Nawalakw Healing Society holds a vision of hope for Chief Maxwiyalidizi K’odi Nelson. Chief Maxwiyalidizi’s vision is that Nawalakw will serve as a catalyst for social change and become the first place on earth where Kwak’wala is again spoken immersively.
At the invitation of Chief Maxwiyalidizi Coast Funds’ executive director Brodie Guy recently attended a three-day planning retreat exploring how the Nawalakw vision could be realized.
Q: TELL ME HOW THIS TRIP CAME ABOUT. WHAT WAS ITS PURPOSE, AND HOW DID YOU END UP ON THE INVITE LIST?
JFM: Power to Give, our host for this trip, supports community based health and wellness initiatives, particularly focused on Canada’s northern communities. This particular trip I was invited on because their Director of Giving, Tim Cormode, heard me talk in Victoria. He had already been working closely with Christine when we met.
Christine and I were part of a larger group of people from all over Canada—funders, influencers, people with specific relevant skills—funded through Power to Give to attend this three-day brainstorming session.
The Musgamagw [Dzawada’enuxw Peoples] in the Broughton Archipelago—just across from the tip of Vancouver Island, BC—have a dynamic young chief, K’odi Nelson. Chief K’odi has a vision of reasserting their presence on this traditional territory, reestablishing their stewardship role, and reconnecting to their traditional culture and language. In addition to wanting to stem illegal logging and poaching, there is a strong desire to also protect cultural assets. Their language is dying out as the elders pass on; there are less and less fluent speakers every year. So Chief K’odi has this idea to put together a cultural center and eco-lodge on this ancestral land that would establish a physical presence for programs of stewardship and also provide a place for a language training and cultural immersion.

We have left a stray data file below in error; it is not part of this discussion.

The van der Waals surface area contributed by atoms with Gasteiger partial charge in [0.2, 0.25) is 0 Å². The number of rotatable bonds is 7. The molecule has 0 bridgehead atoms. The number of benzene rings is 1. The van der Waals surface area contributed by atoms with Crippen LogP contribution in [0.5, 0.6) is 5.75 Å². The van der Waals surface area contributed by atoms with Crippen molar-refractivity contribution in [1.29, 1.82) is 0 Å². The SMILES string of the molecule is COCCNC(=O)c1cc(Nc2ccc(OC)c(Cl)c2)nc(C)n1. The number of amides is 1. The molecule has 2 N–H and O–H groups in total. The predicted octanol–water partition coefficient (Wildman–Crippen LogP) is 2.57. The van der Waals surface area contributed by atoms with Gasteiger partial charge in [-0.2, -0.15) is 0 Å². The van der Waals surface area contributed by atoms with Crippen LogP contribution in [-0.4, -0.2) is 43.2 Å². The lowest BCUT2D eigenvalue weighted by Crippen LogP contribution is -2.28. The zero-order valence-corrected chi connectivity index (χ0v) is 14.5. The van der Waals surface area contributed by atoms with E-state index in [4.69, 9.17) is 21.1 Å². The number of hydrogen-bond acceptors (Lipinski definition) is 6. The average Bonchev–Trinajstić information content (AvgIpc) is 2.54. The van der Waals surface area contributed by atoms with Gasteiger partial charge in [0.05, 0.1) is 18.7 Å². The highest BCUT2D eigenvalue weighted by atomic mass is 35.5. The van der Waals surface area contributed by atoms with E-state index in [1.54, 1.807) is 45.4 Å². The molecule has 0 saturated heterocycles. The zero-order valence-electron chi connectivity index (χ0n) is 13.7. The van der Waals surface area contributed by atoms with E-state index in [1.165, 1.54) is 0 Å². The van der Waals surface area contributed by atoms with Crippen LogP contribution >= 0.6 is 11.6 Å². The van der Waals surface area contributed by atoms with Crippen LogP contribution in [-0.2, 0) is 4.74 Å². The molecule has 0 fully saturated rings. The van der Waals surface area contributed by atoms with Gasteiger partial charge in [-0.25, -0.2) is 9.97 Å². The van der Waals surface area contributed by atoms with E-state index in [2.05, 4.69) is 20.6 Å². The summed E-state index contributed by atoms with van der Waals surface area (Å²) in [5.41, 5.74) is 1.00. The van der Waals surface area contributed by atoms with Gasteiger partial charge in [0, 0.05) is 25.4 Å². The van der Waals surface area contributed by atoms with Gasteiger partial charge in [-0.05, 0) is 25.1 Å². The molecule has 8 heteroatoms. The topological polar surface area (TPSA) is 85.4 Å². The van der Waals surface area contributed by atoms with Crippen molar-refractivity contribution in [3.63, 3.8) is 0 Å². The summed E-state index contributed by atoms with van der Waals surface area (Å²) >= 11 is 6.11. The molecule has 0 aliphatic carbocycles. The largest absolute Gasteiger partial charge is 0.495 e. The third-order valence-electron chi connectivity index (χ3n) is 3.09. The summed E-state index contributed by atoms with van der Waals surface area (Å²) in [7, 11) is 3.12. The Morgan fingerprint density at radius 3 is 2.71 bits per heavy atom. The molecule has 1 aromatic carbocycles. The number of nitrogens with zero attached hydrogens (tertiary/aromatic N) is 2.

Our job is to support the design process for creating the necessary infrastructure for the Nation.
Chief K’odi has a vision of reasserting their presence on this traditional territory, reestablishing their stewardship role, and reconnecting to their traditional culture and language.
Q: UPON ARRIVAL, HOW WOULD YOU DESCRIBE THE SPIRIT OF THE PLACE AND THE PEOPLE GATHERED THERE?
JFM: We visited Alert Bay where the [‘Namgis] have a cultural center and where there was a residential school. Later we visited the Big House in Gwa-yas-dums village on Gilford Island where we met Chief Robert Joseph, Bobby Joe, who talked about reconciliation, which was incredible. We also met with several Elders and they shared their support for the vision.
When we first arrived we were welcomed by a whole group of Elders drumming and singing us a welcome. We were greeted with an unbelievably warm welcome—very formal—with speeches and certain activities for which we don’t have any analogues in our culture; it felt so thin compared to theirs.
Then we went by helicopter to the proposed project site at the end of Bond Sound to get a sense of the land there and hold a ceremony. There’s a ritual for everything. It was palpable; this is the culture that has been subjugated and yet they are the ones that still have the stronger culture. How is it that the supposed conquered is the stronger culture and the conquerors have the weaker culture? It was obvious in a profound way that we needed them more than they needed us. We had more to learn. When you think about reconciliation it’s about the apology, we’re apologizing to you. But it’s also, or more like, we have something more to learn, it’s for our own good. It’s much deeper. You don’t realize that until you’re really presented with it. That was really the spirit and highlight of the trip.